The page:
A group of college boys, bored with the every day “gay life” of LA, decide to skip Pride weekend in exchange for a camping trip in the woods. Quickly overcome with boredom in their new surroundings, the boys venture into a game that ultimately unleashes the vengeful spirit of a local legend known as Malice Valeria. Overcome by her deadly plan of tainted love and her thirst to take back what was lost long ago, the boys must now band together before they fall victim to the poisons of a broken heart.
Voyage centres on a young psychiatrist (played by Ryo van Kooten) who leaves Hong Kong to embark on a long lone voyage from Hong Kong along the coast of South-East Asia to try to overcome the emotional turmoil he has experienced in his relationships with former clients. While travelling, he tries to come to terms with his experiences by making a detailed record of their stories, and decides to visit those places himself.
The film's director, Scud, explained that the idea for the film "originated from my own thoughts about suicide. One time, I had thought about walking into the central Australian desert until I am exhausted and die in a miserable way. These thoughts caused me to think about similar people in this situation." He continued that "All of the episodes are independent of each other and the stories are based on real experiences which some of the actors appearing in the film have gone through. Having an international cast and locations around the world is appropriate because depression and suicide are universal themes".
Ryo van Kooten ... Ryo
Sebastian Castro ... Sebastian
Adrian Ron Heung ... Adrian
Leon Hill ... Ryo's Father
Haze Leung ... Ming
Byron Pang ... Yuan
Jason Poon ... Jip
Debra Baker ... Suzanna Schwaering
Susan Siu ... Lady Red
Linda So ... Linda So
Leni Speidel ... Leni
The film is set in Saigon, where Khôi arrives from Nha Trang after being disowned by his family on account of his homosexuality. Đông befriends him and invites him to share an apartment along with Lam, who is—unbeknownst to Khôi—actually Đông's lover. At the apartment, Đông and Lam rob him of his money and belongings; Đông in turn abandons Lam and flees with the cash. Lam later happens upon an injured Khôi sleeping rough. In pity he returns the latter's clothes and identity papers and after a tentative reconciliation the two become friends and ultimately lovers. Lam returns to his life as a prostitute while Khôi attempts to work as a bookseller. A returning, manipulative Đông dogs the couple which culminates in Lam wounding his antagonist with a stab to the foot. Khôi eventually leaves Lam because of the latter's work as a prostitute. An increasingly desperate Lam takes to robbing his clients at knife-point; a gang of men in the employ of one such victim kills Lam at the film's climax.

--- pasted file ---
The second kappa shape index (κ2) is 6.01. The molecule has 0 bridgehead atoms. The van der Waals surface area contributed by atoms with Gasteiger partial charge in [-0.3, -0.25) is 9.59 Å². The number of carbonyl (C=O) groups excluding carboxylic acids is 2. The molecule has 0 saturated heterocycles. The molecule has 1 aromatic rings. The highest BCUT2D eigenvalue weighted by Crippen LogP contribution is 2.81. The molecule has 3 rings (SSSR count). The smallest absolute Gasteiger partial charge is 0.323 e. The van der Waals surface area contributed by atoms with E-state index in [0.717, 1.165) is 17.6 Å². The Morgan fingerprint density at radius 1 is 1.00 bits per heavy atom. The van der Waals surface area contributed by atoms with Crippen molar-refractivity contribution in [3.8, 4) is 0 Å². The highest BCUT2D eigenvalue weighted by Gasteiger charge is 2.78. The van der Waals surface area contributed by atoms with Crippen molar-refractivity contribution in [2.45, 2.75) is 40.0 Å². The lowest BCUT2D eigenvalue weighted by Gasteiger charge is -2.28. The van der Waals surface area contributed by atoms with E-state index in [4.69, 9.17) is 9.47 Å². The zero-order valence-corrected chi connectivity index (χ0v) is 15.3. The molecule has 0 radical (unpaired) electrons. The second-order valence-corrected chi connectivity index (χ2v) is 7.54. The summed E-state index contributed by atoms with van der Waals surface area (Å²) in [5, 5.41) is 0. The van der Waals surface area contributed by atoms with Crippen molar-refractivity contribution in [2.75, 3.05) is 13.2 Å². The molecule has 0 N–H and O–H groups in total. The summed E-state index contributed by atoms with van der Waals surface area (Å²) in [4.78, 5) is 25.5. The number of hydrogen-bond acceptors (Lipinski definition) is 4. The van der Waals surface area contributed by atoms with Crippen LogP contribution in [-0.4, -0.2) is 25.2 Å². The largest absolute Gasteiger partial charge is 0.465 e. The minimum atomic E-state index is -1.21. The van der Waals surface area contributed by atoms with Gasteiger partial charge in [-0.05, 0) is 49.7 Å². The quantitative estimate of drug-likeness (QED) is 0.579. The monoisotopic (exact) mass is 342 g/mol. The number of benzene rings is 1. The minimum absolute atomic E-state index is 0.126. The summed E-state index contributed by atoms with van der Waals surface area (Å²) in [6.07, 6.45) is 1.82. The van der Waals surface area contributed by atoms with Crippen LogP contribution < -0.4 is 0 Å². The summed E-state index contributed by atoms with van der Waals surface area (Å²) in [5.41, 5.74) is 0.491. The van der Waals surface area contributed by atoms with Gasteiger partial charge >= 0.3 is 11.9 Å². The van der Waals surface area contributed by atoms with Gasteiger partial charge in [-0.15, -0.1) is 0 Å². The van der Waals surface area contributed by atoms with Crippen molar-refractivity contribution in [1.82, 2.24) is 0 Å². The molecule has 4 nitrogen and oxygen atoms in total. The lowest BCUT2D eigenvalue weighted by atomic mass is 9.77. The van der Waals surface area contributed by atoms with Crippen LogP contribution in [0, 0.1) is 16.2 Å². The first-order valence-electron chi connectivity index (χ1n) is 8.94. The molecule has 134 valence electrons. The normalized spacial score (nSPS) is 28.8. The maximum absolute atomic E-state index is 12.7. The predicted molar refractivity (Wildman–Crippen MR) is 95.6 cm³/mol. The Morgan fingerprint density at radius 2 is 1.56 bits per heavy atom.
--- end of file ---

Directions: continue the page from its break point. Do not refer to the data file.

The film’s second plot concerns a mentally-handicapped man named Cười and his endeavors to raise a duckling, while intermittently attempting to befriend a prostitute, Hạnh. This enrages her pimp who takes to beating both as a deterrent. The initially hostile Hạnh warms to Cười as his duckling grows. At the film’s close, the pimp's threat to eat Cười's duck prompts Hạnh to club her and an enforcer to death.
Medical student Rodel supports his schooling by working nights at the Heavenly Touch Spa; a gay massage parlour. He likes working with his hands and his knowledge of anatomy makes him one of the most desired masseurs. When he discovers that his high school crush, Jonard, is unemployed, Rodel decides to teach him both the ropes and the rubs that will secure him a job at the spa.
Sexy, homoerotic and gay to the core, goes without saying. Yet this is equally a film that alternates its “when you’ve found the right person, you don’t want to let go” theme with a telling depiction of the violent underbelly of massage parlour life, courtesy of gun-trotting heavy Tong. That it comes complete with a happy ending, is a spoiler, but given the plethora of bleak gay films of late, frankly that’s something of a welcome relief. And boy, how these boys do kiss.
The actual members of the Hong Kong National Baseball Team appear in the film as themselves, in a story set in 2004. Their isolated existence leads them to take unconventional choices in both love and friendship, and to summon great courage in the face of their lonely and disconnected existence. The story focuses on the easy-going, yet often detached, main character, Ronnie, as played by Ron Heung, and his friendships and relationships with others, both on and off the sports field.
Joaquin (Polo Ravales), an unassuming fisherman, is forced to confront his homosexuality when his sex-starved wife Cynthia (Althea Vega) returns from her overseas job eager to get pregnant. His young and impulsive lover, Waldo (Joseph Bitangcol), flees to Manila in disgust. After a month of hesitation, Joaquin leaves his wife to follow Waldo. His search takes him on a seamy yet colorful trip through Manila's gay underbelly. He discovers Waldo's dangerour flirtation with Rufo (Emilio Garcia), a bisexual rogue cop who holds the clue to Waldo's disappearance. Rufo lures Joaquin into his home and introduces him to his submissive wife, Beng (Jean Garcia). A sadist who beats up Beng regularly, Rufo turns Joaquin into a prisoner and sex slave --- like he did to Waldo. When Joaquin is finally reunited with Waldo, he discovers that Rufo is about to sell them like fish to an international sex trafficking ring, along with his personal harem of male and female captives. With Beng's help, the two lovers plot their escape.